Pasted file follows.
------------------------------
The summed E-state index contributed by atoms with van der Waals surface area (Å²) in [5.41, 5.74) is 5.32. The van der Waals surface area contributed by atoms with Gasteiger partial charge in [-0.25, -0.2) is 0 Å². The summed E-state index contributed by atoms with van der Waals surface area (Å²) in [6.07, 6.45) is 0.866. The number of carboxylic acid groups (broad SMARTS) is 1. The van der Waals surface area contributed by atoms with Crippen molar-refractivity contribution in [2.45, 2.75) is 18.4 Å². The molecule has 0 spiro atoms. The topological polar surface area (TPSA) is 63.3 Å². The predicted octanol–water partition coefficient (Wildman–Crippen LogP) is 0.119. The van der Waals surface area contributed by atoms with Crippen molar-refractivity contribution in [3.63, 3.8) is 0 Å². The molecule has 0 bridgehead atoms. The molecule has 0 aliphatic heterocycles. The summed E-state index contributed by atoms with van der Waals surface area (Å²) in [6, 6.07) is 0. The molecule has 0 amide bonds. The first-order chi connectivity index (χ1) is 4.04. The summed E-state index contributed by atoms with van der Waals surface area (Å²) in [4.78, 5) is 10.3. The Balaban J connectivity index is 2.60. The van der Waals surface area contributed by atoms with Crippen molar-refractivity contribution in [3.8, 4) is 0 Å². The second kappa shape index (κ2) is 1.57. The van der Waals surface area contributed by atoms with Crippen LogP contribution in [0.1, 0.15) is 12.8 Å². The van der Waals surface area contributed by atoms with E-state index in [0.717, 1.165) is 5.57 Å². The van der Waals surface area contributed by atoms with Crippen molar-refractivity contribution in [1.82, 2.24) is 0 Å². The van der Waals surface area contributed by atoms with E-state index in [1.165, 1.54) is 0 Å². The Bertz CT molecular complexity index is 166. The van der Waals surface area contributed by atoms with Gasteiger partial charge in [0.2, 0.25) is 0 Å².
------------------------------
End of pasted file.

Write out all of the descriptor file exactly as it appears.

The summed E-state index contributed by atoms with van der Waals surface area (Å²) in [5.41, 5.74) is 5.32. The van der Waals surface area contributed by atoms with Gasteiger partial charge in [-0.25, -0.2) is 0 Å². The summed E-state index contributed by atoms with van der Waals surface area (Å²) in [6.07, 6.45) is 0.866. The number of carboxylic acid groups (broad SMARTS) is 1. The van der Waals surface area contributed by atoms with Crippen molar-refractivity contribution in [2.45, 2.75) is 18.4 Å². The molecule has 0 spiro atoms. The topological polar surface area (TPSA) is 63.3 Å². The predicted octanol–water partition coefficient (Wildman–Crippen LogP) is 0.119. The van der Waals surface area contributed by atoms with Crippen molar-refractivity contribution in [3.63, 3.8) is 0 Å². The molecule has 0 bridgehead atoms. The molecule has 0 aliphatic heterocycles. The summed E-state index contributed by atoms with van der Waals surface area (Å²) in [6, 6.07) is 0. The molecule has 0 amide bonds. The first-order chi connectivity index (χ1) is 4.04. The summed E-state index contributed by atoms with van der Waals surface area (Å²) in [4.78, 5) is 10.3. The Balaban J connectivity index is 2.60. The van der Waals surface area contributed by atoms with Crippen molar-refractivity contribution in [3.8, 4) is 0 Å². The second kappa shape index (κ2) is 1.57. The van der Waals surface area contributed by atoms with Crippen LogP contribution in [0.1, 0.15) is 12.8 Å². The van der Waals surface area contributed by atoms with E-state index in [0.717, 1.165) is 5.57 Å². The van der Waals surface area contributed by atoms with Crippen molar-refractivity contribution in [1.82, 2.24) is 0 Å². The van der Waals surface area contributed by atoms with E-state index in [1.165, 1.54) is 0 Å². The Bertz CT molecular complexity index is 166. The van der Waals surface area contributed by atoms with Gasteiger partial charge in [0.2, 0.25) is 0 Å².